Jew, Muslim, Wall (R370).
(photo credit: REUTERS)
“There have been no major changes, but more continuity” in the way Arabs view the Holocaust in the past few years, Prof. Meir Litvak of Tel Aviv University told The Jerusalem Post on Sunday.
“Maybe there is not the same crude denial, claiming that nothing happened, but lately the denial has become more sophisticated,” said Litvak, from the university’s department of Middle Eastern history and the director of its Alliance Center for Iranian Studies.
He is the author with Esther Webman of From Empathy to Denial: Arab Responses to the Holocaust (2009).
Litvak spoke with the Post
on the eve of Holocaust Remembrance Day to note any changes in the way Arabs view the Shoah
since his book was published.
Asked about the equation of Israel and Nazism, he said that it still is very prevalent in the Arab world.
In his and Webman’s book, they write about how on one hand, Arabs will deny or belittle the Holocaust, but on the other will equate Israel with the worst crimes of Nazism, thus accepting the cruelty of the Nazi regime while at the same time rejecting it.
A recent trend, possibly spurred by the Arab uprisings, is that “people in the Arab world are now accusing each other of being Nazis,” he said.
Another symptom of the unrest in the Arab world is the use of The Protocols of the Elder of Zion, an old forgery meant to demonstrate the Jews’ evil plans. This document is still used by anti-Semites around the world as “proof” that the Jews are evil and are trying to take over the world. Russian secret police based in Paris are believed to be behind the forgery that first appeared around 1895.
Today, said Litvak, the Protocols are everywhere and ever-present on Arab websites. This trend “is more problematic than before,” and the Arab uprisings are “being used as proof that the Protocols are correct and that there is a Jewish conspiracy.”
As for the views of Arabs who visit the Yad Vashem Holocaust memorial in Jerusalem, “there are some who come to problematic conclusions and some that do not.”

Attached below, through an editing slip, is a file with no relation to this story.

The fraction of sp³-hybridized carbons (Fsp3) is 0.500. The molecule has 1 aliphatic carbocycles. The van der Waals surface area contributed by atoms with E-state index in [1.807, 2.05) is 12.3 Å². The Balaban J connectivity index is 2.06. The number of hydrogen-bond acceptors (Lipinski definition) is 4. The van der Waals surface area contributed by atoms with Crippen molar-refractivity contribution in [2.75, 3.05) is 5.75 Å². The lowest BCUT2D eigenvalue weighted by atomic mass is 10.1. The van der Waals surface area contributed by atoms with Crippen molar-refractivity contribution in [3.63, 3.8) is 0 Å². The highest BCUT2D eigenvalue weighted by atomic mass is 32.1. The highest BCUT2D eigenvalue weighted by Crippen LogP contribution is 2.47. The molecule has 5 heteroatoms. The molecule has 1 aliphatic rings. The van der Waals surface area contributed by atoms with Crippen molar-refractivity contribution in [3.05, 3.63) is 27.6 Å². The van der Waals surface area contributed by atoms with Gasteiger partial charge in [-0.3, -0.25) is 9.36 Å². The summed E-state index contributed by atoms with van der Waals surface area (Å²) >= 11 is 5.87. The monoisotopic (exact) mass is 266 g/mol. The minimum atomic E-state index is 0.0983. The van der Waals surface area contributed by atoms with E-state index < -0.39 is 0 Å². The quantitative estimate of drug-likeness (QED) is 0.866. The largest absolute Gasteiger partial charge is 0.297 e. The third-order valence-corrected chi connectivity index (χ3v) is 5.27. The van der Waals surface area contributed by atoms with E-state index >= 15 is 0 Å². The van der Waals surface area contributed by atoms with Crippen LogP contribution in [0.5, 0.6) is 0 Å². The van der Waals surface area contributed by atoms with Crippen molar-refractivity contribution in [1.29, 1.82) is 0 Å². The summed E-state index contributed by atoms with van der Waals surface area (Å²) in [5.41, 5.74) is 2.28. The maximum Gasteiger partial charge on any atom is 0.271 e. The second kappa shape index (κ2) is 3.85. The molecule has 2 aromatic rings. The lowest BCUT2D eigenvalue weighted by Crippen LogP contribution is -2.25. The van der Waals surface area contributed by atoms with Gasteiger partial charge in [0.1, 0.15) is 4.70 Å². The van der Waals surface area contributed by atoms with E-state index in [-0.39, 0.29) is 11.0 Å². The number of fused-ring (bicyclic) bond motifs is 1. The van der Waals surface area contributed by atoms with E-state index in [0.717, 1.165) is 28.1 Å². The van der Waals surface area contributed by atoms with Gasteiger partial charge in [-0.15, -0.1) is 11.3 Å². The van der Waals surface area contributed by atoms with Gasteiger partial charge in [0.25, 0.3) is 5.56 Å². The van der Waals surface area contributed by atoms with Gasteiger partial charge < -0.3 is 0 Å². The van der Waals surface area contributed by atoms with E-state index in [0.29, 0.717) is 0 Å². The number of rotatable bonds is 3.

Asked if Iranian leaders’ statements about the Holocaust are affecting Arab opinion, Litvak said there is not much influence because Iran is less popular than before because of its support for Syrian President Bashar Assad, who is massacring Sunnis. The growing Arab opposition to Iran is not due to pro- Israel opinions, he noted.
Since the Arab uprisings there is a growing practice of Arabs accusing other Arabs of being Jewish, Litvak said. His colleague Webman has made the same observation. Assad, Muammar Gaddafi and Hosni Mubarak have all been accused of being Jewish or having Jewish blood or ancestors.
Moving to Hamas, Litvak sees little change and the movement continues to deny or otherwise belittle the Holocaust, he said. For example, From Empathy to Denial: Arab Responses to the Holocaust quotes Shaykh Ibrahim Mudayras of Hamas as justifying the Shoah because of the Jews’ evil nature.
Mudayras “presented Germany as a double victim of Jewish machinations in a Friday sermon in which he accused the Jews of inciting the major European countries to wage an economic war against Germany, while provoking Germany to launch a war against the whole world.”
The key point, Litvak said, is that Arab discussion of the Holocaust is not really about the Holocaust, but is used as a weapon against Israel. It is the political reality that dictates how the Holocaust is viewed. A quote in the book expresses this clearly: “The Arab Holocaust discourse had begun by the end of World War II and was shaped, from its inception, by the political developments related to the Jewish-Arab conflict in Palestine.
Following the 1948 war and the escalation of the conflict, it became an integral part of the broader Arab anti-Semitic discourse, which evolved under the shadow of the conflict.”
Hence, Litvak concluded, “If progress ever comes in the peace process then maybe after that, and only afterwards, may there be a change in the perception of the Holocaust."